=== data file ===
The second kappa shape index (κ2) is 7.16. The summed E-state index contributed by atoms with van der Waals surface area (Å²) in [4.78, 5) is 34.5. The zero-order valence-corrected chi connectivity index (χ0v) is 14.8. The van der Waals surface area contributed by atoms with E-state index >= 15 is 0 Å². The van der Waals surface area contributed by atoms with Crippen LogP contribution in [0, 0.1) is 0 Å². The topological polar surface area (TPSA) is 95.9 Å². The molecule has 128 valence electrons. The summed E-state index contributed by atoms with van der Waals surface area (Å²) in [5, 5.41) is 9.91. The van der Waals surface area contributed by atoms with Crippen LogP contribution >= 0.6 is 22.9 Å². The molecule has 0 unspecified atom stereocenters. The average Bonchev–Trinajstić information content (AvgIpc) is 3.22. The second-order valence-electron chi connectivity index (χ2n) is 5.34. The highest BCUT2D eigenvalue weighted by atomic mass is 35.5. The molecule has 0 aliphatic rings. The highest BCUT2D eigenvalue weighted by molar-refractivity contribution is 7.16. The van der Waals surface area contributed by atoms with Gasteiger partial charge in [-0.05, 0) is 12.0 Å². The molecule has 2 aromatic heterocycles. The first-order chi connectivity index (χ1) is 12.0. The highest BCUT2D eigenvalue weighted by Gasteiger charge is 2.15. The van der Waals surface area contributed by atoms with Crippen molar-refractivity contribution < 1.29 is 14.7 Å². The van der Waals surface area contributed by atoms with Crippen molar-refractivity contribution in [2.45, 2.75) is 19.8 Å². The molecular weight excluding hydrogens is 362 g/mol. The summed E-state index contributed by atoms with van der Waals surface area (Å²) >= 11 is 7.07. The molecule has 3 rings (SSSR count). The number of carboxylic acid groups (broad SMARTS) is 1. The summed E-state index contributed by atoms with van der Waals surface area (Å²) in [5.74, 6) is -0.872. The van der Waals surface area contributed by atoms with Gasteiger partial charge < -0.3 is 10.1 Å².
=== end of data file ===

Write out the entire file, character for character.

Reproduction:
The second kappa shape index (κ2) is 7.16. The summed E-state index contributed by atoms with van der Waals surface area (Å²) in [4.78, 5) is 34.5. The zero-order valence-corrected chi connectivity index (χ0v) is 14.8. The van der Waals surface area contributed by atoms with E-state index >= 15 is 0 Å². The van der Waals surface area contributed by atoms with Crippen LogP contribution in [0, 0.1) is 0 Å². The topological polar surface area (TPSA) is 95.9 Å². The molecule has 128 valence electrons. The summed E-state index contributed by atoms with van der Waals surface area (Å²) in [5, 5.41) is 9.91. The van der Waals surface area contributed by atoms with Crippen LogP contribution >= 0.6 is 22.9 Å². The molecule has 0 unspecified atom stereocenters. The average Bonchev–Trinajstić information content (AvgIpc) is 3.22. The second-order valence-electron chi connectivity index (χ2n) is 5.34. The highest BCUT2D eigenvalue weighted by atomic mass is 35.5. The molecule has 0 aliphatic rings. The highest BCUT2D eigenvalue weighted by molar-refractivity contribution is 7.16. The van der Waals surface area contributed by atoms with Gasteiger partial charge in [-0.05, 0) is 12.0 Å². The molecule has 2 aromatic heterocycles. The first-order chi connectivity index (χ1) is 12.0. The highest BCUT2D eigenvalue weighted by Gasteiger charge is 2.15. The van der Waals surface area contributed by atoms with Crippen molar-refractivity contribution < 1.29 is 14.7 Å². The van der Waals surface area contributed by atoms with Crippen molar-refractivity contribution in [2.45, 2.75) is 19.8 Å². The molecular weight excluding hydrogens is 362 g/mol. The summed E-state index contributed by atoms with van der Waals surface area (Å²) >= 11 is 7.07. The molecule has 3 rings (SSSR count). The number of carboxylic acid groups (broad SMARTS) is 1. The summed E-state index contributed by atoms with van der Waals surface area (Å²) in [5.74, 6) is -0.872. The van der Waals surface area contributed by atoms with Gasteiger partial charge < -0.3 is 10.1 Å².